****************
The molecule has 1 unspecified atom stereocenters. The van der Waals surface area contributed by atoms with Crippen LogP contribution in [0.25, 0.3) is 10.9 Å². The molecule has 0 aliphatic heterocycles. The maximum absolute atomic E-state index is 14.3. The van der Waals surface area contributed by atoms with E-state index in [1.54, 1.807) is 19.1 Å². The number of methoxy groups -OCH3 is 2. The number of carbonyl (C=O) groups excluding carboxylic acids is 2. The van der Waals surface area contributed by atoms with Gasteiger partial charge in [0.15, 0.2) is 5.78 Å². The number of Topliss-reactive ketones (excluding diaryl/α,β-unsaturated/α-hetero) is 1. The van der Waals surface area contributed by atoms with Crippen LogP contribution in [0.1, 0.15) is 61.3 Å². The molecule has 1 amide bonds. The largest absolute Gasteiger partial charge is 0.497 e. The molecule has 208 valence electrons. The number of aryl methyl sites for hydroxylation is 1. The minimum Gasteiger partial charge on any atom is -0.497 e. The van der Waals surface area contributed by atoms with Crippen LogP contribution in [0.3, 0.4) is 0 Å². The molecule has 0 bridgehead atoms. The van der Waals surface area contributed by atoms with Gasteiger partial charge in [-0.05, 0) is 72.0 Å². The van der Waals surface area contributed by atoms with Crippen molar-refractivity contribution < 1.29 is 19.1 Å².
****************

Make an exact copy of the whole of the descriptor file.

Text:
The molecule has 1 unspecified atom stereocenters. The van der Waals surface area contributed by atoms with Crippen LogP contribution in [0.25, 0.3) is 10.9 Å². The molecule has 0 aliphatic heterocycles. The maximum absolute atomic E-state index is 14.3. The van der Waals surface area contributed by atoms with E-state index in [1.54, 1.807) is 19.1 Å². The number of methoxy groups -OCH3 is 2. The number of carbonyl (C=O) groups excluding carboxylic acids is 2. The van der Waals surface area contributed by atoms with Gasteiger partial charge in [0.15, 0.2) is 5.78 Å². The number of Topliss-reactive ketones (excluding diaryl/α,β-unsaturated/α-hetero) is 1. The van der Waals surface area contributed by atoms with Crippen LogP contribution in [0.1, 0.15) is 61.3 Å². The molecule has 1 amide bonds. The largest absolute Gasteiger partial charge is 0.497 e. The molecule has 208 valence electrons. The number of aryl methyl sites for hydroxylation is 1. The minimum Gasteiger partial charge on any atom is -0.497 e. The van der Waals surface area contributed by atoms with Crippen LogP contribution in [0.3, 0.4) is 0 Å². The molecule has 0 bridgehead atoms. The van der Waals surface area contributed by atoms with Gasteiger partial charge in [-0.05, 0) is 72.0 Å². The van der Waals surface area contributed by atoms with Crippen molar-refractivity contribution < 1.29 is 19.1 Å².